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This was a major church by G.G. Scott junior built in 1879-1880. Most was destroyed in WW2 but a chapel and some other remains were adapted as a church by Thomas F. Ford in 1957. It became redundant in 1971 and after a period as a recording studio, it is now being used as temporary housing accommodation. The churchyard is a public open space.
Raised to Cathedral status in 1905. It was an Augustinian Priory that was rebuilt in the 13th century, although a small amount of Norman work remains. In the 1818-23 George Gwilt junior restored the chancel and tower and the retrochoir in 1833 with Robert Wallace restoring the transepts in 1830. The easternmost part of the building was lost to road widening on the approach to London Bridge in 1830. The nave of 1890-97 by Arthur Blomfield replaced a building of 1839 that itself had replaced the ruinous medieval nave.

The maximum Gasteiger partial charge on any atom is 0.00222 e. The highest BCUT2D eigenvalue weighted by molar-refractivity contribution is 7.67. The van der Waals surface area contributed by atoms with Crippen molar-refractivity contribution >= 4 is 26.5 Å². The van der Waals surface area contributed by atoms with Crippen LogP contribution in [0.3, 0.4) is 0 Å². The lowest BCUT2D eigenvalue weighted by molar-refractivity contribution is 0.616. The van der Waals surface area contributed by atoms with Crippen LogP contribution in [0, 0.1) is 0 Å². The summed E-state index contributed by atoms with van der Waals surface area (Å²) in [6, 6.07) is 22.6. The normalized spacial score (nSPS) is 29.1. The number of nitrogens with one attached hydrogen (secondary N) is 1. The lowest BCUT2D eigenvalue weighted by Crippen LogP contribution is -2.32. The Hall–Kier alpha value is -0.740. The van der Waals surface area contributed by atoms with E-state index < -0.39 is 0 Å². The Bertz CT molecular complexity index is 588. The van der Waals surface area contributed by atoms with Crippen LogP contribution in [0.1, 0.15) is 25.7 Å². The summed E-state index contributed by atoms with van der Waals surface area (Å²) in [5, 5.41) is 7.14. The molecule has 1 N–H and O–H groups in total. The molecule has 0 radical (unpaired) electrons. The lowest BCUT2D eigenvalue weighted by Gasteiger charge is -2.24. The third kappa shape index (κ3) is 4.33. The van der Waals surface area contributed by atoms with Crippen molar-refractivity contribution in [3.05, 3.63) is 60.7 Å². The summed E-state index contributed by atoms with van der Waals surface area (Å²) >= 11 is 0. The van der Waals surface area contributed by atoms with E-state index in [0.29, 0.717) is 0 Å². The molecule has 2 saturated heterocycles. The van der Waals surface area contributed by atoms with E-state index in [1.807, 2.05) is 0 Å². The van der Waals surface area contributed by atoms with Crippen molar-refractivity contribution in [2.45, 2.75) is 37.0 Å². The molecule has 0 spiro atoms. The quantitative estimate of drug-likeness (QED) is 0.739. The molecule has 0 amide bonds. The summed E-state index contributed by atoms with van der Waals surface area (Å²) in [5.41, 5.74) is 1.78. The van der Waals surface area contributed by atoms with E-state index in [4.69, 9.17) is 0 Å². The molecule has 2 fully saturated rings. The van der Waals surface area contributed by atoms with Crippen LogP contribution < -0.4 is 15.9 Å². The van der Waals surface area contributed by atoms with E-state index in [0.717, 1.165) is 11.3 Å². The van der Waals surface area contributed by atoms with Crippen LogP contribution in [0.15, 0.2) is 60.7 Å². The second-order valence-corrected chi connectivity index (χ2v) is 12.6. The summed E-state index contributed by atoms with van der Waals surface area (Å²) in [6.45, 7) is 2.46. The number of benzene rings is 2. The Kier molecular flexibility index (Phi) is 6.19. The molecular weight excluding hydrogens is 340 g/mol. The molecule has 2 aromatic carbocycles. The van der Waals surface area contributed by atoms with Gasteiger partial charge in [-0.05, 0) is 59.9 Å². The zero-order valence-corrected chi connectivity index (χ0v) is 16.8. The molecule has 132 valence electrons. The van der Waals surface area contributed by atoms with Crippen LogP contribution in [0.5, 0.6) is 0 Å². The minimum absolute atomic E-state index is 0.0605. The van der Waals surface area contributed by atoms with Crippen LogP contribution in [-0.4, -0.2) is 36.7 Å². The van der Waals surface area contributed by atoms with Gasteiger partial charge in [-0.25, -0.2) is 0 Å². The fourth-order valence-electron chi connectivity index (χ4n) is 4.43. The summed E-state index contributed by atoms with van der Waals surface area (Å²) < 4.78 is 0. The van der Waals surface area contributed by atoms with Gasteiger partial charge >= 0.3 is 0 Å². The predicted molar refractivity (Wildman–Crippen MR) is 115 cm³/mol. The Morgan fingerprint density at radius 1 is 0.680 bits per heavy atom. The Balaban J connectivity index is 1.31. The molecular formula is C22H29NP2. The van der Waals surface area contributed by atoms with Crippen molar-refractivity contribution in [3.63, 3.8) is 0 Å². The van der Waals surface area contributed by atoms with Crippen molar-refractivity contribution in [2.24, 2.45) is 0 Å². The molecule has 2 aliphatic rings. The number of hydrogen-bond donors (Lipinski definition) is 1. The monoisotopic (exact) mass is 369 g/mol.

The original building was by A.W.N. Pugin and dated from 1841-48, but was under-financed and never completed to Pugin’s vision. However WW2 brought severe damage leaving only the aisle walls and east end, the rest is a post-war rebuilding by Romilly Craze from 1953 to 1966. Some Pugin fittings survive in the Blessed Sacrament chapel and the Knill chantry is by E.W. Pugin. Craze’s design added a clerestory and a new Lady Chapel.